Conceived in terms of tonalities, rhythms and harmonies, Signac’s pointillist paintings achieved an effect that was at once still and controlled, and yet alive with a thousand points of pigment, which shifted between small, precise dots of paint to longer, almost rectangular strokes that seem held together by a strange, internal gravity. Each touch of color was carefully considered for the effect it would bring to the canvas, from the initial swathes of luminous pigment which demarcate the underlying structure of the landscape, to the tiny points of color added at the final stage of the composition’s creation to reinforce the drawing or to enhance the subtle nuances Signac detected in the view. In Concarneau, calme du matin (Opus no. 219, larghetto) the virtuosity of the pointillist technique is revealed in the gently rippling surface of the water, conveyed through subtly variegated passages of blue brushwork punctuated by small touches of yellow and orange to denote the play of light on the undulating sea. Similarly, Signac’s subtle manipulations in the density of his brushstrokes across the sky create a richly luminous tapestry of points that elegantly evoke the bright, clear tones of early morning sunlight and the crisp atmosphere of the day before the heat of the sun truly makes itself known.
The flotilla of fishing boats cut through the water at a serene pace as they depart the safety of the harbor, their distinctive sails arranged across the canvas in a regular, rhythmic pattern gradually receding into the distance. While firmly rooted in the fishing culture of Concarneau, the arrangement of the boats and the emphasis on flat, clear forms reveal the influence of Japanese prints, recalling the seascapes of artists such as Utagawa Hiroshige and Katsushika Hokusai. Like many of his contemporaries, Signac had fallen under the spell of japonisme during the 1880s and is known to have visited an exhibition of Japanese prints staged by the École des Beaux-Arts in the spring of 1890, where he was captivated by a number of Hiroshige’s landscape views, studying them at length. At the same time, the careful arrangement of the boats have led several commentators to compare them to musical notes within a score, the rippling water resembling the lines of sheet music, each vessel or rock acting as a visual representation of a musical sound.
Signac’s theories regarding the connection between music and the visual arts had been percolating for several years by the point he embarked upon the La Mer: Les Barques (Concarneau) series, influenced in part by his readings of Charles Baudelaire’s collection of essays Curiosités esthétiques and L’art romantique, several excerpts of which he included in his seminal treatise, D’Eugéne Delacroix au néo-impressionnisme. He often used musical analogies to describe different aspects of pointillism—a single touch of color on the canvas echoed “a note in a symphony,” while in the act of creation the Neo-Impressionist painter was reminiscent of a composer, directing individual instruments to create a harmonious whole. However, Signac believed it was in the experience of viewing a Neo-Impressionist painting that his most evocative comparison with music can be seen: “To listen to a symphony, one doesn’t situate oneself among the brass but in a place where the sounds of the diverse instruments blend in the way the composer wanted them to. After that one could enjoy dissecting the score, note by note, and in doing so study the manner of its orchestration. In the same way, in front of a divided picture, it will be advisable first to stand far enough away to perceive the impression of the whole, then stop and come closer to study the play of colored elements” (quoted in R. Roslak, op. cit., 2005, p. 18).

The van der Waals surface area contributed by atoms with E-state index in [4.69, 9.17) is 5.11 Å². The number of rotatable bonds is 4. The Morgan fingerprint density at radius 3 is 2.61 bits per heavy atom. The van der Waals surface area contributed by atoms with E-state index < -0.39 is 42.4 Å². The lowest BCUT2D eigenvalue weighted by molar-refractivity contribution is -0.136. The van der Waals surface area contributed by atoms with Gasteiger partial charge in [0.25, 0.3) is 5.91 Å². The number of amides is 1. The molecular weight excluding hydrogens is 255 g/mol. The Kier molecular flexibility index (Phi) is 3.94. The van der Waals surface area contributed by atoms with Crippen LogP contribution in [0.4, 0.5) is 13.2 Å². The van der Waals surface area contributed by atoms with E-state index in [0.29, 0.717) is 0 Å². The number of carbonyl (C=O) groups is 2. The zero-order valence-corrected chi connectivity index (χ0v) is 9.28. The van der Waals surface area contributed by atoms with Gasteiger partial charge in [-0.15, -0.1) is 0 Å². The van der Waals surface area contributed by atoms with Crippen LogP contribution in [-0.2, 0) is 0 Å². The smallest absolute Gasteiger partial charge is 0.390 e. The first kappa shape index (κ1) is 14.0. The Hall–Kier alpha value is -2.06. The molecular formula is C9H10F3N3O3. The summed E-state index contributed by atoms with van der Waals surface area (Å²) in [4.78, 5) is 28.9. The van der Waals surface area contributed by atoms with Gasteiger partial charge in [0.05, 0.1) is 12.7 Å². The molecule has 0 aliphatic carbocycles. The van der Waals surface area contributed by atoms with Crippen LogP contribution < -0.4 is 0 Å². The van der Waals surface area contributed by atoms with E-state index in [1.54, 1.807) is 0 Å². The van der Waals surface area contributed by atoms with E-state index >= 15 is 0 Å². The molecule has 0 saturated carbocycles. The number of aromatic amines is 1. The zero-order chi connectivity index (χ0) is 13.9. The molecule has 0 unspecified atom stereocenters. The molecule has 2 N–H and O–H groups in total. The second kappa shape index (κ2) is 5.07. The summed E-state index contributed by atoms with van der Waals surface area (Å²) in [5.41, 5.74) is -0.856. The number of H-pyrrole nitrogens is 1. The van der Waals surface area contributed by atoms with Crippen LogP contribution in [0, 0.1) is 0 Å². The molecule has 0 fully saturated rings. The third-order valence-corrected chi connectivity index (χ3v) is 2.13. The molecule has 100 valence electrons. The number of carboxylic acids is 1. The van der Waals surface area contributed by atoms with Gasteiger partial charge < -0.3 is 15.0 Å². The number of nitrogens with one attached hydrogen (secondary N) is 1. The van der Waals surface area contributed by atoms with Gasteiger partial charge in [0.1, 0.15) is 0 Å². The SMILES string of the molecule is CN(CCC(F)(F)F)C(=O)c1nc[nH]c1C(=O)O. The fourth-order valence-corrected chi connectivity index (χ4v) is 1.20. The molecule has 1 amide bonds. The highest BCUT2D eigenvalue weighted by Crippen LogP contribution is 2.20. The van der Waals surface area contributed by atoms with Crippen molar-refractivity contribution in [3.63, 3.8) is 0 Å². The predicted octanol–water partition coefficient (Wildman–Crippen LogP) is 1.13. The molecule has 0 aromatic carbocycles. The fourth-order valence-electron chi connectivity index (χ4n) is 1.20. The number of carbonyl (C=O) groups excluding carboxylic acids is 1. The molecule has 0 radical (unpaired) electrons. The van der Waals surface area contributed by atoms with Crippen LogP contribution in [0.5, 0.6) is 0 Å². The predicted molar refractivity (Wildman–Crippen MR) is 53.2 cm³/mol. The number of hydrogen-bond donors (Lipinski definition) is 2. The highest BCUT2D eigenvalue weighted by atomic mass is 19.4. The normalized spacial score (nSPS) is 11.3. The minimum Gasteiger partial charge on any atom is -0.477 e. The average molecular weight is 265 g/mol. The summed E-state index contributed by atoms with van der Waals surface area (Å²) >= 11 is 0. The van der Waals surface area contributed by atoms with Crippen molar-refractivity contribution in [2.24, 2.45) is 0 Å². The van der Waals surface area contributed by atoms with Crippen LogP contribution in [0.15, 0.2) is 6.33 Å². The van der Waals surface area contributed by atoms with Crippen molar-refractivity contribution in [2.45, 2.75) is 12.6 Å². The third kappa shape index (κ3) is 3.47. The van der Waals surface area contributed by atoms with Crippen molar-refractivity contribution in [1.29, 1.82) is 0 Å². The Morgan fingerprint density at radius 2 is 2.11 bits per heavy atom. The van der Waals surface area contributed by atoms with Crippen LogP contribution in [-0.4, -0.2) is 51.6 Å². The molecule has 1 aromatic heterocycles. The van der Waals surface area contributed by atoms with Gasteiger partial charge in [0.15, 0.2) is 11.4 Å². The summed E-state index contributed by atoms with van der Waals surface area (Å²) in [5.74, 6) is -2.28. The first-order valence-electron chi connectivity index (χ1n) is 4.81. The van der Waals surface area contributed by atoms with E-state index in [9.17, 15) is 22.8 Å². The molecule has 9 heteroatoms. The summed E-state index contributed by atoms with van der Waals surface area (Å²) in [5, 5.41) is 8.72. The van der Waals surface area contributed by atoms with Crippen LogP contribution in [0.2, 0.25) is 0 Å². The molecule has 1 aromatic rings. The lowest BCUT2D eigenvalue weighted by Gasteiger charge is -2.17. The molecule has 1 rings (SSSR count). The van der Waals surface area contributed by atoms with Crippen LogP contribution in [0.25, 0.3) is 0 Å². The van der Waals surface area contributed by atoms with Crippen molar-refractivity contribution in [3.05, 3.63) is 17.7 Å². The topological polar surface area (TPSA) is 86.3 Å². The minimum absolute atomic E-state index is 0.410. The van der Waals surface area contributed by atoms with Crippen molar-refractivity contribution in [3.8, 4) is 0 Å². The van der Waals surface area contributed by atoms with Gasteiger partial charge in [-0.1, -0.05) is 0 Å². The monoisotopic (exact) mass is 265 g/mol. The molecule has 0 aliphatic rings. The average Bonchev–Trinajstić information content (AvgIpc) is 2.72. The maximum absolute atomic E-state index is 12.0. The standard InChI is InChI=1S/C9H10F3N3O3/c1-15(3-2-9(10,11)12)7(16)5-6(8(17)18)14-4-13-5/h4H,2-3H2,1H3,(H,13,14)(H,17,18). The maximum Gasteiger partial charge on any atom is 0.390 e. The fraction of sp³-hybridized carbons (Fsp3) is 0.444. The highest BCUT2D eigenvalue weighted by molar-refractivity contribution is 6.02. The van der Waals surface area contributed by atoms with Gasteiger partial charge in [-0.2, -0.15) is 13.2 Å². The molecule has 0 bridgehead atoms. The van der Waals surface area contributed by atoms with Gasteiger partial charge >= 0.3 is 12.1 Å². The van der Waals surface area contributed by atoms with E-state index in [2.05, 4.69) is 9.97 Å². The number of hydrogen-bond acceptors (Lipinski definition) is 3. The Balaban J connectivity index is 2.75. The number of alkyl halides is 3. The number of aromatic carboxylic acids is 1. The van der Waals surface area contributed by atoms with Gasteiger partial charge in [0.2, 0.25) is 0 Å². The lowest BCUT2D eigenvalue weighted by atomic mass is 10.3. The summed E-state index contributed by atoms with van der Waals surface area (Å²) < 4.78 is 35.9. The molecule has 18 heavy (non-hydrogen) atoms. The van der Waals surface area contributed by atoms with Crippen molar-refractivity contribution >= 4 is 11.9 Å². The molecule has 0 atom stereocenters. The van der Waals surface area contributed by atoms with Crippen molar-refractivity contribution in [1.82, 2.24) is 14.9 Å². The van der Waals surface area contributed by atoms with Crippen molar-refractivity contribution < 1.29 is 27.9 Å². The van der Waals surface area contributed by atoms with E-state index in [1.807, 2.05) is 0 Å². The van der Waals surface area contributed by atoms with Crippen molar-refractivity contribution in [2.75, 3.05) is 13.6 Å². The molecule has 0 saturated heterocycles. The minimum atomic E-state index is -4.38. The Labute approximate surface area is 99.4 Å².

As Françoise Cachin has pointed out: “This was a preoccupation shared by all the Symbolist writers and painters. The system of harmonizing color schemes by combining divided colors reminded them of the role of notes and melodic lines in musical compositions” (quoted in exh. cat., op. cit., 2001, p. 165). Signac had been explicitly emphasizing the connection between musical structure and his work since 1887, assigning opus numbers to his paintings in place of traditional titles. “Wouldn’t it be preferable,” the artist explained, “if instead of being encumbered by a subject and a title, the painter, like the musician, were to title his work Op. no….? His repertoire would thus be infinitely varied and his freedom would not be restrained by the subject” (quoted in ibid., p. 76). However, he brought this concept to its most dynamic and intriguing expression in the La Mer: Les Barques (Concarneau) paintings. By identifying each canvas with a separate musical term in the form of a subtitle, Signac encouraged his viewers to consider the group as a pictorial symphony, each painting representing a different stage or movement in his examination of its central theme—the timeless passage of fishing boats as they traverse the sea.